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Tales from the dark side

A pair of identical twins, wearing spooky garb inspired by The Shining, closed the recent Undercover show in Paris.

From damsels in distress to monsters wrapped in bandages, Nathalie Atkinson explores the often brutal relationship between high fashion and horror

If you're dressed to kill this season, chances are the look was influenced by a horror film. Like Nosferatu's lust for blood, designer clothing can't resist references to both the villains and victims of popular culture.

At Jun Takahashi's Undercover show in September, pairs of models wore baby blue dresses with Peter Pan collars – some draped with crocheted red teardrops, like blood – a reference to the creepy twins from Stephen King's The Shining. Yang Li's upcoming spring men's-wear collection references the dark dandyism of lurid slasher movies like Abel Ferrara's gory thriller The Driller Killer, both in the slick 1970s leather silhouette and a phrase from the film used as a slogan on the clothing: "This film should be played loud." Fendi's spring/summer 2018 men's collection offers classic tailoring under sheer patterned blazers and toppers cut to look like American Psycho's plastic raincoat.

There's more to it than merely horror genre cosplay. The grisly and the glam of haute horror has long enjoyed a mutually referential relationship, and the genre is especially high profile right now, largely because of "the myriad TV shows, from zombies to American Horror Story," says Julia Petrov, a curator at the Royal Alberta Museum in Edmonton and co-editor of Fashioning Horror. "It's so much more in our faces."

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Petrov's new anthology, due in bookstores on Dec. 14, considers the undercurrent of fashion in horror (and vice versa) from Anne Rice and Angela Carter to the Halloween franchise. Clothing is important to horror and, the book suggests, the grotesque is at the heart of fashion itself, "both as disguise, and carnivalesque subversion," Petrov writes.

For the Calvin Klein label, designer Raf Simons continued his exploration of Americana by remixing the visual tropes of titular horror heroines like Rosemary and Carrie on a set propped with cheerleader pom-pom raffia and axes. Carrie is represented by a delicate mesh dress fringed in shades of crimson and garnet red to resemble the fresh and congealing rivulets of pig's blood that doused Sissy Spacek at prom.

The Bride of Frankenstein, 1935.

"Danger is an attractive thing," Petrov says during a phone conversation. "It's sexy, we like to play with the idea of danger – and as long as we're playing, it isn't danger. It's fantasy, almost role-play." She then brings up the enduring influence of Jack the Ripper and Alexander McQueen, whose Central Saint Martins graduate collection was famously a take on victims. McQueen revisited that violence throughout his short career. "On one hand, these are real women who were brutally murdered, and it's about violence against women," she says, "yet the thing that remains in fashion is the sexualization [of that violence]."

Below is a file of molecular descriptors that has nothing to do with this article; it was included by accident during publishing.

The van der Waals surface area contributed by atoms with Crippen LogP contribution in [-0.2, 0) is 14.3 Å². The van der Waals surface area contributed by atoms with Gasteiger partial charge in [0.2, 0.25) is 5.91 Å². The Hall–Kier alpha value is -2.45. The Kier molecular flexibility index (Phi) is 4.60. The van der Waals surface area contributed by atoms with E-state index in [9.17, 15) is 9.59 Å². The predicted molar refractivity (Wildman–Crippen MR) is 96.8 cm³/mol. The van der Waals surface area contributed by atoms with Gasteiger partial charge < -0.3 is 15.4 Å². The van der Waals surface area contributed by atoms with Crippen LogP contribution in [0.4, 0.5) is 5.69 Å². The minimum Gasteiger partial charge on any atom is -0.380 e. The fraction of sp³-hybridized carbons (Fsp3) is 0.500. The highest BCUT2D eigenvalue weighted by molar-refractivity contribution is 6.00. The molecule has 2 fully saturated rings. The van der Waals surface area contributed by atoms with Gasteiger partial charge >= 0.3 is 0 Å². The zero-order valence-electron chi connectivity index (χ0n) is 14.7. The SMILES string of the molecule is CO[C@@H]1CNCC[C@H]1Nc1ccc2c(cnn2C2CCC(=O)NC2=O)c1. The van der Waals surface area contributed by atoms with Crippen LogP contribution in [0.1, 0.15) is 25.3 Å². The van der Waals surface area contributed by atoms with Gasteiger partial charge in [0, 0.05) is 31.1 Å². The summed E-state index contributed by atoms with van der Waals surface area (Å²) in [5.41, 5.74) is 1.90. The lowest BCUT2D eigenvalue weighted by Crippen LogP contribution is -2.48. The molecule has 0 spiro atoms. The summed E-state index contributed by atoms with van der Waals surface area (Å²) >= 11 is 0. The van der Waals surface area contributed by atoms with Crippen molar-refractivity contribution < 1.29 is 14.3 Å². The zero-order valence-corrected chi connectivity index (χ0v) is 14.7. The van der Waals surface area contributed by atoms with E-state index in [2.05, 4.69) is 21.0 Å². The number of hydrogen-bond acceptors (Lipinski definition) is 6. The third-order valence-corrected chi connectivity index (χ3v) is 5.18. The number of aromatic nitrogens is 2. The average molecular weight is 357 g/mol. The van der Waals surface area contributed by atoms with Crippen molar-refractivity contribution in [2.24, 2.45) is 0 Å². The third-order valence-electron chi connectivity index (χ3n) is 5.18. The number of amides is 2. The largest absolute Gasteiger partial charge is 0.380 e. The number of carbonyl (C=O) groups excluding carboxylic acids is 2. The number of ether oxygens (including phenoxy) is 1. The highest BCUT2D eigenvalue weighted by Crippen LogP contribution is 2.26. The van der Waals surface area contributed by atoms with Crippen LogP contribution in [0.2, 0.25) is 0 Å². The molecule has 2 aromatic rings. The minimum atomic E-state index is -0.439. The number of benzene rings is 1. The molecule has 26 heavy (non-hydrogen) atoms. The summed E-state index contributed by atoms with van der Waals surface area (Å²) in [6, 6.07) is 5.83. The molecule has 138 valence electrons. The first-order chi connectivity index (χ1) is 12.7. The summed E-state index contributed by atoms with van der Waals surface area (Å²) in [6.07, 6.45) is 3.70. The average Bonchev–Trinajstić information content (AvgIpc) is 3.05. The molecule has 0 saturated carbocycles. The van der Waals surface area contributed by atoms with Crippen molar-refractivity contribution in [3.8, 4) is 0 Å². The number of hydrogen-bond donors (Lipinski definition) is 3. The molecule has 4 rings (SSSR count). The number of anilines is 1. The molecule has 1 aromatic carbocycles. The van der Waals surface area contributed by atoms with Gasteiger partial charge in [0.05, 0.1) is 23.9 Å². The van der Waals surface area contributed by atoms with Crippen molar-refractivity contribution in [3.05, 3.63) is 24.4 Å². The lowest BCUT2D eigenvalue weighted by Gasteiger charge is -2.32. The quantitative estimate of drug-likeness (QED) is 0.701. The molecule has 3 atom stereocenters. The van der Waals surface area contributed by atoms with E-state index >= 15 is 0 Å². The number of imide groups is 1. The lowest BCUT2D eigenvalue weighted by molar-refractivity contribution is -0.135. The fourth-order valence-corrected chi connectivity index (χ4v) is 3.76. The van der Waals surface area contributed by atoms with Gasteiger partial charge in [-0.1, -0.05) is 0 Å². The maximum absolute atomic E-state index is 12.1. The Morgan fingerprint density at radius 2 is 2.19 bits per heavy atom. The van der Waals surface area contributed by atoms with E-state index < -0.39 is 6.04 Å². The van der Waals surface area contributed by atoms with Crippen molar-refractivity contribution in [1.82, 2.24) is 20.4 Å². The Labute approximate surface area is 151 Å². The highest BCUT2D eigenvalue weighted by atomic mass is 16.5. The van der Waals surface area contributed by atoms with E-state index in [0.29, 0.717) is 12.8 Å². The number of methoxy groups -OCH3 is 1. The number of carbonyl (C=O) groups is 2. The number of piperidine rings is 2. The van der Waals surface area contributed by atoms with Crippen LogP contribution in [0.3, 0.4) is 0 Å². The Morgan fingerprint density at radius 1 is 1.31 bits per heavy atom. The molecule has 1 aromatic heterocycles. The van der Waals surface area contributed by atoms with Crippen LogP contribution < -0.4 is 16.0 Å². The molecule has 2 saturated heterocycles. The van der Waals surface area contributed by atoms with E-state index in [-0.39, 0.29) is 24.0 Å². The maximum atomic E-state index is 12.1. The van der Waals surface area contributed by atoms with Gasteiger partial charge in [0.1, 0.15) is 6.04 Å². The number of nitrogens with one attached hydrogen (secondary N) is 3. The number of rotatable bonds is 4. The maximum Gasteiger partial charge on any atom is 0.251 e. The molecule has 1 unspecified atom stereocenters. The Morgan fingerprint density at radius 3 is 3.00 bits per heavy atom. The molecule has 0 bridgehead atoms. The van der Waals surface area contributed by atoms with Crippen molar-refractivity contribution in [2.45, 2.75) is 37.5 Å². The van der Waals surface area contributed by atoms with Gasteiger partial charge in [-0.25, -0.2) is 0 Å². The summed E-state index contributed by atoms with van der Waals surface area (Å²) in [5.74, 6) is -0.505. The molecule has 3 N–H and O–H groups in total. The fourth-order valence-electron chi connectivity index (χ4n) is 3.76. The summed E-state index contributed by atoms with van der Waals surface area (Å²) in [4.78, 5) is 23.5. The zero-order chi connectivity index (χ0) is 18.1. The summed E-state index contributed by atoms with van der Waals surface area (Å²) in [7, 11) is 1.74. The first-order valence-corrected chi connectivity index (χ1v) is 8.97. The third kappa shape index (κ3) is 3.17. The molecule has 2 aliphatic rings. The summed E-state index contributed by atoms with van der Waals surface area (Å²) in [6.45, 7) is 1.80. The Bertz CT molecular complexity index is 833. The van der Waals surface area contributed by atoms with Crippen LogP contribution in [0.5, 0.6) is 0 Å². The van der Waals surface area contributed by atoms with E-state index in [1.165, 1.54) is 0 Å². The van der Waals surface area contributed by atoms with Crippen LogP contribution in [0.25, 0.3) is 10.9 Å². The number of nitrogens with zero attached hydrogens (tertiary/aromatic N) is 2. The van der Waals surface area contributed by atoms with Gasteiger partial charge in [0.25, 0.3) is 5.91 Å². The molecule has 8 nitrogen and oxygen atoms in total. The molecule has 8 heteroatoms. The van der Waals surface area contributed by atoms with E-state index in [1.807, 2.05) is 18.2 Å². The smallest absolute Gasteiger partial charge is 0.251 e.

The horror genre has linked fantastical, aestheticized violence with high fashion since the birth of Hollywood, from to the magnificently macabre glamour gowns of monster movie damsels in distress to the menacing witches in the hypnotic visual frenzy of Dario Argento's giallo Suspiria.

A slew of early movie posters, rare originals from cult 1930s monster films, are on display in the Peabody Essex Museum's current exhibition It's Alive! Classic Horror and Sci-Fi Art from the Kirk Hammett Collection. (That's right: the Metallica guitarist is an avid collector of graphic art.) From Carl Laemmle's The Mummy, attributed to graphic artist Karoly Grosz, to Universal Pictures' successful Frankenstein and Bride of Frankenstein, the posters depict the damsels in distress in elaborate high fashion.



Tom Ford’s recent fashion show drew inspiration from the bride of Frankenstein. Ovidiu Hrubaru/REX/Shutterstock

Universal director James Whale and his enigmatic costume designer Vera West still exert influence today. Their film The Bride of Frankenstein is an especially layered case, Petrov says. "Within the Frankenstein genre but there was lots of additional references," to ritualistic history and death culture, "with bandages to embalming, to Ancient Egypt, to mummies and Nefertiti, in fact. She was a powerful female icon."

All three are visually referenced in Tom Ford's latest runway show. Shirred and gathered jersey recalled actor Elsa Lanchester's Bride garb, down to the glam sequinned, bandage-style sleeves peeking out from the strong retro shoulders of his finale gowns.

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They aren't the walking dead but the constriction of models swaddled in dresses recall zombies emerged from mummy cases in other ways.

"Repression is an interesting angle," Petrov adds, and mentions revenant movies (of the undead) to suggest that fashion is a kind of vampire, that it feeds upon itself. "That's an interesting and quite a profound metaphor, that there is this idea of the eternal return in fashion. And equally, in vampIre literature and lore as a whole, like in Anne Rice."

The erotic undercurrent of pleasure and destruction entwined in the artistic imagination, or put another way, cruelty and fashion go hand in hand.

"It's an interesting cycle where fashion in real life can be horrible and horrifying, and then there are particular echoes of that in our cultural imagination that echo across various cultural realms," Petroc says, "whether it's film, graphic novels or literature, or the runway."

The horror, the horror.


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